A few nights later, she was lying in bed talking to Gran, something she did most nights now, before falling asleep.

“…so it wobbles a little when there’s a strong breeze, but I think it’s safe enough,” Maddy said. 

“For you definitely, I’m sure. But…. “

“But what?” 

“… safe enough for a little thing like you. Maybe you should think about loosening some of the joints – just a little bit. And you could scrape away at some of the supports, too. Not too much, mind you…”

“So the bridge would still be safe for me, but someone bigger and heavier would get an unwelcome surprise.”

“That’s my girl.”

keep surfing through for more “Just Maddy”, every Sunday until May 19th.

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Just Maddy

April 7th, 2019

by Martha Hubbard

Everyone called her Maddy. Anyone who thought about it, and there were not many, assumed it was short for Madeline. In fact, the name on her birth certificate read Margaret (for her grandmother), Denise (her mother), Keller (her father, Bill). However, it had been a long time since she had had a mother, a grandmother or any name but Maddy.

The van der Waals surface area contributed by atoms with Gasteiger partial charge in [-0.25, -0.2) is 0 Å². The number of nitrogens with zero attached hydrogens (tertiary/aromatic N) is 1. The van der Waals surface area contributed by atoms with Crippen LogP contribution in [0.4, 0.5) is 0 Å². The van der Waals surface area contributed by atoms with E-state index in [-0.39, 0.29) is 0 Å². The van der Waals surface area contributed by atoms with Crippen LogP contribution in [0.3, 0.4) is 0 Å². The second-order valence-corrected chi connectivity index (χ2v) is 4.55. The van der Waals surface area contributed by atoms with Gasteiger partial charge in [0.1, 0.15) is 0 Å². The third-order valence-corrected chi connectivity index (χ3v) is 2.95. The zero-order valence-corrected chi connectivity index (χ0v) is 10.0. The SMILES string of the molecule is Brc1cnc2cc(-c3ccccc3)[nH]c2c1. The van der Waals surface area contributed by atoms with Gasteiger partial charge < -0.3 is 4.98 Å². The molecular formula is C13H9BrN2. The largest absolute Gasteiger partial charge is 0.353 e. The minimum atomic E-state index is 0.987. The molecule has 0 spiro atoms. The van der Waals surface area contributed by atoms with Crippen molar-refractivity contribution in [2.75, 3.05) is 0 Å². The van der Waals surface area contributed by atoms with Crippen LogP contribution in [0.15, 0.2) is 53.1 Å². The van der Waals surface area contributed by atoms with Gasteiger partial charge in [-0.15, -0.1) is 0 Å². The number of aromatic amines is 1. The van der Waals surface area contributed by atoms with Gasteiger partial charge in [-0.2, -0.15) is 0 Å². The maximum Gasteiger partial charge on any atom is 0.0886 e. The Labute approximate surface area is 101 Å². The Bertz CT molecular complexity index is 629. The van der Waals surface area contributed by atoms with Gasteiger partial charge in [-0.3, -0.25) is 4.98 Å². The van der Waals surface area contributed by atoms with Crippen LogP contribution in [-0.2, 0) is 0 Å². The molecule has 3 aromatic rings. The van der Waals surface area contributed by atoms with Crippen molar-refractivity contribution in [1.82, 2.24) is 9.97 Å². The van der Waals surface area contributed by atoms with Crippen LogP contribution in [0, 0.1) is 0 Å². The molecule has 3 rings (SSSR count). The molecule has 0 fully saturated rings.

After her mother died, trying unsuccessfully to give birth to the brother her father had so insisted on, seven year old Maddy had been sent to Bill Keller’s sister, Mary Teresa, to be just another mouth in a large unruly nest of siblings and cousins. By age twelve, she had grown into a skinny, awkward, mostly silent young girl. Preternaturally shy, when spoken to, she ducked her head, causing long, strait, brown hair to cover her face. She earned her keep, what there was of it, by acting as chief babysitter, cook and dog’s body for Mary Teresa and Pierre’s brood, that had run to six before Mary Teresa told her husband, “If you don’t have the snip, I’ll cut the damn thing off myself. 

Her own father, Bill, seldom bothered with her. He never remarried, but a rotating carousel of girlfriends kept him sexually sated. Few lasted more than a few months once they understood that their main task, outside of warming his bed, was to shoulder the work of running a traditional hunting lodge fleshed out by a collection of rustic wood cabins. Popular with nature lovers, it attracted campers and hikers in the summer and hunters in the winter. In season, it was one long, hard grind. It was on one of his rare visits to his sister, that Bill noticed a very busy and useful young girl who was in fact his own daughter. 

“Why do I have to go and live with him?” Maddy demanded while Mary Teresa was trying to explain what had been decided. “I thought you were my family.”

“He’s your father,” her aunt replied through clenched lips.

“After all this time, he suddenly decides he wants me to live with him. It’s not right!”

“It may not be right, but it’s his right. So I have to let you go.”

“Don’t you care at all?”

“Of course I care. The kids’ll be devastated. They think of you as their big sister.”